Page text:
Im Focus: A Chip with Blood Vessels

Biochips have been developed at TU Wien (Vienna), on which tissue can be produced and examined. This allows supplying the tissue with different substances in a very controlled way.

Cultivating human cells in the Petri dish is not a big challenge today. Producing artificial tissue, however, permeated by fine blood vessels, is a much more...

Im Focus: A Leap Into Quantum Technology

Faster and secure data communication: This is the goal of a new joint project involving physicists from the University of Würzburg. The German Federal Ministry of Education and Research funds the project with 14.8 million euro.

In our digital world data security and secure communication are becoming more and more important. Quantum communication is a promising approach to achieve...

Im Focus: Research icebreaker Polarstern begins the Antarctic season

What does it look like below the ice shelf of the calved massive iceberg A68?

On Saturday, 10 November 2018, the research icebreaker Polarstern will leave its homeport of Bremerhaven, bound for Cape Town, South Africa.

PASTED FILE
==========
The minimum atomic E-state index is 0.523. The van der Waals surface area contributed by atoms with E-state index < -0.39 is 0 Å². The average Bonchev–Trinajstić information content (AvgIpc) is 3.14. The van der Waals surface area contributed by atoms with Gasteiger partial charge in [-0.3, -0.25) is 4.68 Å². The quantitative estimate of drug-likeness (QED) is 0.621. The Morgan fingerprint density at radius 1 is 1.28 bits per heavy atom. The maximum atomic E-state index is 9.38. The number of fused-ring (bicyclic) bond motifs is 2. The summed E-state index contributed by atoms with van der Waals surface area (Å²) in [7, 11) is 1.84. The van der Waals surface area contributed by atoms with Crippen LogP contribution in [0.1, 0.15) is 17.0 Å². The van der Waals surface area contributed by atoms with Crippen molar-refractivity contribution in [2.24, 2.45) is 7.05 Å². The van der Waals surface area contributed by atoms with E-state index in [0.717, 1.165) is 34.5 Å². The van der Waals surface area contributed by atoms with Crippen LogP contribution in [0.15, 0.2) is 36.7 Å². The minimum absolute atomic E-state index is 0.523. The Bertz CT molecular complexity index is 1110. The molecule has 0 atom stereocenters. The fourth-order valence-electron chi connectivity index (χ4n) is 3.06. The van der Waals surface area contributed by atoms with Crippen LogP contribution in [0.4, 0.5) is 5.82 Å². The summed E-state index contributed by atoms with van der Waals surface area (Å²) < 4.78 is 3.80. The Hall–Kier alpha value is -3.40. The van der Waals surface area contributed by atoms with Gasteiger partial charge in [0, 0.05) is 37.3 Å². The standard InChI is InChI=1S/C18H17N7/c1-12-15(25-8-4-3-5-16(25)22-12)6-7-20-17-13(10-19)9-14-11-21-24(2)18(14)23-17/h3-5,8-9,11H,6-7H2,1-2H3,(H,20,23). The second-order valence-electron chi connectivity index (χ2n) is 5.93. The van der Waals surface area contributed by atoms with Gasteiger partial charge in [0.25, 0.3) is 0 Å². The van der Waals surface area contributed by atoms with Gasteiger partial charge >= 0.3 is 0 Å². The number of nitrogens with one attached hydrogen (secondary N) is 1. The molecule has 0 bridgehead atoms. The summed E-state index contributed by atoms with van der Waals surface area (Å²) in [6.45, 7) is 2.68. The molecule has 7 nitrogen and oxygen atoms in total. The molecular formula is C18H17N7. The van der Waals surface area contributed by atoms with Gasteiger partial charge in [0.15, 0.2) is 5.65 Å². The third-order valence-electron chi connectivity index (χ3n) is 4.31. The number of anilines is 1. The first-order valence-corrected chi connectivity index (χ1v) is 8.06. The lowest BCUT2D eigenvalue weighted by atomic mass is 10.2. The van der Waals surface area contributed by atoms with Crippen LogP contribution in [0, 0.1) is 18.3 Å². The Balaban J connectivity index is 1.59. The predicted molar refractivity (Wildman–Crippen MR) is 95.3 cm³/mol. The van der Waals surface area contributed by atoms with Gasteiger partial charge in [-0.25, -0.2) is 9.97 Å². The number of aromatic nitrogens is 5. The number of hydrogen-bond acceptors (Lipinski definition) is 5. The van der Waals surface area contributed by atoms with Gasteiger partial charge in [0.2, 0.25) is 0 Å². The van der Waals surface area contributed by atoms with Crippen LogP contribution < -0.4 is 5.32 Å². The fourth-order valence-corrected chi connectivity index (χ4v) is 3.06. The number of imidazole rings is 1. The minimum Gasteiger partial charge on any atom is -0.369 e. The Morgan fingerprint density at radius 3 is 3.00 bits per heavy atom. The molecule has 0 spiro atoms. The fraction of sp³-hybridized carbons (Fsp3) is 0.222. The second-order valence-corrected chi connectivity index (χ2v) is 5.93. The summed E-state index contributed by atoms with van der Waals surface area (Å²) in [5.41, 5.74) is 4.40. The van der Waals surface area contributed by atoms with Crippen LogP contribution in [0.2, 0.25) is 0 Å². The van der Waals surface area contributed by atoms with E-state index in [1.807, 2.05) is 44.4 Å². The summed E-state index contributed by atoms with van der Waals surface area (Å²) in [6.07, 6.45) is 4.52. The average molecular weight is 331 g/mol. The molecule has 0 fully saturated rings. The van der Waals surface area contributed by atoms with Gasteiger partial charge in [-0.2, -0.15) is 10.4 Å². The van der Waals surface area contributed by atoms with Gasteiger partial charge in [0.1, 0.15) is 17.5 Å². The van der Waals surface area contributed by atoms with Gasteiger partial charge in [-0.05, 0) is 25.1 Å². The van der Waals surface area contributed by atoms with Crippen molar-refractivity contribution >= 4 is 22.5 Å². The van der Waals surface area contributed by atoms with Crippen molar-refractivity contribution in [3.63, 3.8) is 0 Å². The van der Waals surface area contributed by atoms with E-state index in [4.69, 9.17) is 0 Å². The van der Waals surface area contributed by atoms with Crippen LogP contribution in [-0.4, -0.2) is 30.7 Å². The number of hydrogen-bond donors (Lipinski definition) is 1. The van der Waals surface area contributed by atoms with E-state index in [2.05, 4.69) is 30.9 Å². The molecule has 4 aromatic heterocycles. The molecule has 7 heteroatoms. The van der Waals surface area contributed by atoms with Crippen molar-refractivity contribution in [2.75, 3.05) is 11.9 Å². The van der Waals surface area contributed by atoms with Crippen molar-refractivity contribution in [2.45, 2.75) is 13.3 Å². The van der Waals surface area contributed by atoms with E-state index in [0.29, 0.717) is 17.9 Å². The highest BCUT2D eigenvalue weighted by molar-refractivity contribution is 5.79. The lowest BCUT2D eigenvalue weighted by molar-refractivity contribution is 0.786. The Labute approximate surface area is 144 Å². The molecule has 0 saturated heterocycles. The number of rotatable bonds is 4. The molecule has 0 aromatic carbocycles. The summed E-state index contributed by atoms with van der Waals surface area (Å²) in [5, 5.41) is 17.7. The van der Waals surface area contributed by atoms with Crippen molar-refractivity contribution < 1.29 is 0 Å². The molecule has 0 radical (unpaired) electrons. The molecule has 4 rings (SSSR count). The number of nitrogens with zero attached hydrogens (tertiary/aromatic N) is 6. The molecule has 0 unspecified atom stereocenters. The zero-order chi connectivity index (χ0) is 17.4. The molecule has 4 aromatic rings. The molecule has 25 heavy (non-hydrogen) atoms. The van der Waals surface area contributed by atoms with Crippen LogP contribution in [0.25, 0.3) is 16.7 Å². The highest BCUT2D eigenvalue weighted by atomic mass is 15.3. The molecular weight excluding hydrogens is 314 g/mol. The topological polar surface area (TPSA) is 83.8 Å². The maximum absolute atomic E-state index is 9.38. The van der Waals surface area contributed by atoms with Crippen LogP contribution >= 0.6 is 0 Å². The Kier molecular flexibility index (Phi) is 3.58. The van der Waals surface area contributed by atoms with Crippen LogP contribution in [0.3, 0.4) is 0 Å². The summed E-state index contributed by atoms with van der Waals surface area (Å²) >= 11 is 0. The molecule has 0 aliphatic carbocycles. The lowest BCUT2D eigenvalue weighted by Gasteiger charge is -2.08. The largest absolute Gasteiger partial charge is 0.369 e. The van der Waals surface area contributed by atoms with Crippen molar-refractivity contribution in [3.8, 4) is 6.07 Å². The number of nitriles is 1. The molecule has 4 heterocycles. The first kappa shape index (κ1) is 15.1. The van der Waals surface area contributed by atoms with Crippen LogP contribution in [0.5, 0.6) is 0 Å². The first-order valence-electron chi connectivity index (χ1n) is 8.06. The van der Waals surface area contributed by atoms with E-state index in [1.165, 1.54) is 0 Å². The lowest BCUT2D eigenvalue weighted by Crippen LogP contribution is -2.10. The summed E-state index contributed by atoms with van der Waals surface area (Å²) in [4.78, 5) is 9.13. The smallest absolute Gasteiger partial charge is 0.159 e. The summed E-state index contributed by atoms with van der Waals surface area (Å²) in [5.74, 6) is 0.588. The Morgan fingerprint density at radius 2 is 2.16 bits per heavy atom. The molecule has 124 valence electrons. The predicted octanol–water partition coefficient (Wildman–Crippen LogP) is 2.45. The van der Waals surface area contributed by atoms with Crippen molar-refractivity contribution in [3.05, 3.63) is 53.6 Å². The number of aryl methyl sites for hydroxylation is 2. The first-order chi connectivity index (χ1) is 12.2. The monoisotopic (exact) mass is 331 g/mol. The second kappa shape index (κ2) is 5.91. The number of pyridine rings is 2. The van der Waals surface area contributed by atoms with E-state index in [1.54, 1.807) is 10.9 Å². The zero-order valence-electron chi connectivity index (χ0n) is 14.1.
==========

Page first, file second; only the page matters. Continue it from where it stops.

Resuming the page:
Im Focus: Penn engineers develop ultrathin, ultralight 'nanocardboard'

When choosing materials to make something, trade-offs need to be made between a host of properties, such as thickness, stiffness and weight. Depending on the application in question, finding just the right balance is the difference between success and failure

Now, a team of Penn Engineers has demonstrated a new material they call "nanocardboard," an ultrathin equivalent of corrugated paper cardboard. A square...

All Focus news of the innovation-report >>>

Anzeige

Anzeige

VideoLinks
Industry & Economy
Event News

“3rd Conference on Laser Polishing – LaP 2018” Attracts International Experts and Users

09.11.2018 | Event News

On the brain’s ability to find the right direction

06.11.2018 | Event News

European Space Talks: Weltraumschrott – eine Gefahr für die Gesellschaft?

23.10.2018 | Event News

 
Latest News

Purdue cancer identity technology makes it easier to find a tumor's 'address'

16.11.2018 | Health and Medicine

Good preparation is half the digestion

16.11.2018 | Life Sciences

Microscope measures muscle weakness

16.11.2018 | Life Sciences

VideoLinks
Science & Research
Overview of more VideoLinks >>>